Tuesday, February 12, 2013

Another Pope John XXIII? Not a chance

After Benedict: Don’t Get Your Hopes Up

Bill Keller, NYT

To paraphrase Shakespeare, nothing became the papacy of Benedict XVI like his leaving it. I mean that as more than a backhanded tribute. How much suffering has mankind endured at the hands of leaders who could not bear to relinquish power, either because they feared the personal consequences of letting go or because they genuinely considered themselves indispensable? How rare are the big men who accept the verdict of time? In the Catholic Church they are once-in-six centuries rare. I have a soft spot for powerful people who know when to step down, and Benedict deserves respect for that.

The first reaction will be, understandably, to search out the back story, the real story – the undisclosed carcinogenic time bomb, the incipient Alzheimer’s, the impending next wave of scandal that pushed him from the pontiff’s chair. Dig away, but I will not be surprised if his own straightforward explanation holds up: “in today’s world, subject to so many rapid changes and shaken by questions of deep relevance for the life of the faith, in order to govern the bark of Saint Peter and proclaim the Gospel, both strength of mind and body are necessary, strength which in the last few months, has deteriorated in me…” Given the bookish, precise intellectualism of this pope, I would bet it was the “strength of mind” more than physical infirmity that convinced him he could not, at 85, keep up with the challenges. His explanation will seem entirely plausible to anyone who has watched a loved one burn out.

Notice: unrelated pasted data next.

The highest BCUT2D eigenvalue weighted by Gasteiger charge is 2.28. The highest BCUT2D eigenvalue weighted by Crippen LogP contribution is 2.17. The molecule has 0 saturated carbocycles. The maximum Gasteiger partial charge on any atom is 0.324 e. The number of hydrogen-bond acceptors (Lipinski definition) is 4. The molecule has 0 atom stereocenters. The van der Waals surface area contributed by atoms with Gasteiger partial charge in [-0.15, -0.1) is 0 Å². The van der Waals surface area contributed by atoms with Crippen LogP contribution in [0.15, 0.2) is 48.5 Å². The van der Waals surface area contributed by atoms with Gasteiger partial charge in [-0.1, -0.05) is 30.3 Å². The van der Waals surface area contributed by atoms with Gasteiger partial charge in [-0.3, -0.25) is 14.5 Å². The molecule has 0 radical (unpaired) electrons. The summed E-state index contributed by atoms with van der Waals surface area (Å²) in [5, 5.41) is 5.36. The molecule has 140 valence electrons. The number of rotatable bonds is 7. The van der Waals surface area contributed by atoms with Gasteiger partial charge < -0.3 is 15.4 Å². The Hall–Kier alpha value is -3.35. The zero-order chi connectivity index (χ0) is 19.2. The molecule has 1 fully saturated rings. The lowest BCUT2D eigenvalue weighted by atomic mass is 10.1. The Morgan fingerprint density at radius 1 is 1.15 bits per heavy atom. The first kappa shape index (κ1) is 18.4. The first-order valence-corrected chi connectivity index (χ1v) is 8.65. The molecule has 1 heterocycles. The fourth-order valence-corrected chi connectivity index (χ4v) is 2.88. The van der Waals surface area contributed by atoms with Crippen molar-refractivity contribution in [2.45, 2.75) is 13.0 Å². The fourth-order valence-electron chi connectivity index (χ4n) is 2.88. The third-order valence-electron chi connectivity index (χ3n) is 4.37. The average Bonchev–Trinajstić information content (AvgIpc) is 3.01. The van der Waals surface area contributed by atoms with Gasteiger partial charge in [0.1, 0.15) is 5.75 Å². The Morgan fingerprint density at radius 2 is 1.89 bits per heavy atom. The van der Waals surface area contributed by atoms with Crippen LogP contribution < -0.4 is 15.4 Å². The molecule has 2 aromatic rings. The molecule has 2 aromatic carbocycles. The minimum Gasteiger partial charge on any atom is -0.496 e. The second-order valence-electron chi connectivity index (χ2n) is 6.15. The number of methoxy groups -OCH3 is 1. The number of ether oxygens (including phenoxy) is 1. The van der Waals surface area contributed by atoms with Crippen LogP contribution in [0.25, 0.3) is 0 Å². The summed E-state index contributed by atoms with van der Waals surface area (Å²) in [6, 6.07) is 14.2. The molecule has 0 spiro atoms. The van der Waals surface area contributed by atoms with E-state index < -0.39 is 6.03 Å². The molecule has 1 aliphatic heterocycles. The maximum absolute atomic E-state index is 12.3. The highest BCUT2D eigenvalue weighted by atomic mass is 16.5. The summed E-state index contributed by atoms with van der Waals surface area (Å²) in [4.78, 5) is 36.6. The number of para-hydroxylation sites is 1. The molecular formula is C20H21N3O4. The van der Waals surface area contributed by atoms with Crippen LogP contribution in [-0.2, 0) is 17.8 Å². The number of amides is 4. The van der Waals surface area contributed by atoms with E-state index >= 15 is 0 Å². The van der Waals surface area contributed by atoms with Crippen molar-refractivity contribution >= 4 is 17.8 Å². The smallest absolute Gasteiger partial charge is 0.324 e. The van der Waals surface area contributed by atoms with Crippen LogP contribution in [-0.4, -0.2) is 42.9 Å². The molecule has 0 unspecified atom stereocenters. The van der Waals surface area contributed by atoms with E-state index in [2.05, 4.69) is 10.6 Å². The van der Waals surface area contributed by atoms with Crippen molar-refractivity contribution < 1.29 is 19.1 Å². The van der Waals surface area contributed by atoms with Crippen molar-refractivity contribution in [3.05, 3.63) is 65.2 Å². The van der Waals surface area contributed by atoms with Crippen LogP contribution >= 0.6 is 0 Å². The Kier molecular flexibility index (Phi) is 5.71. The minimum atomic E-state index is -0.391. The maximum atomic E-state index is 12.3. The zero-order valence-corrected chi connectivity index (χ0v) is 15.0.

Benedict’s eight-year reign will be appraised intensively and, I expect, unkindly. He will be described as a diehard traditionalist, a reactionary in a time of revolutionary yearnings. He gave no encouragement to the nuns who sought to break through the stained-glass ceiling, to gays who wanted the church to come to terms with their humanity, to Catholics who questioned the Vatican orthodoxy on contraception, divorce, priestly celibacy, the ordination of women and, of course, abortion. His record in handling the great disgrace of the pedophile priests is mixed at best. To his credit, he turned the juridical machinery of the church against predator priests and tried to speed it up a little. But he recoiled from holding bishops accountable for their passive oversight and active cover-ups. Scornful of the press (which, in large part, found him remote and hard) he never really engaged the public storm of outrage and dismay. Probably his low point in honoring his responsibility to “govern the bark of Saint Peter” was his refusal to address the case of an abusive priest who was allowed to return to service in Munich when Benedict – then Joseph Ratzinger – was the city’s archbishop.

(More here.)


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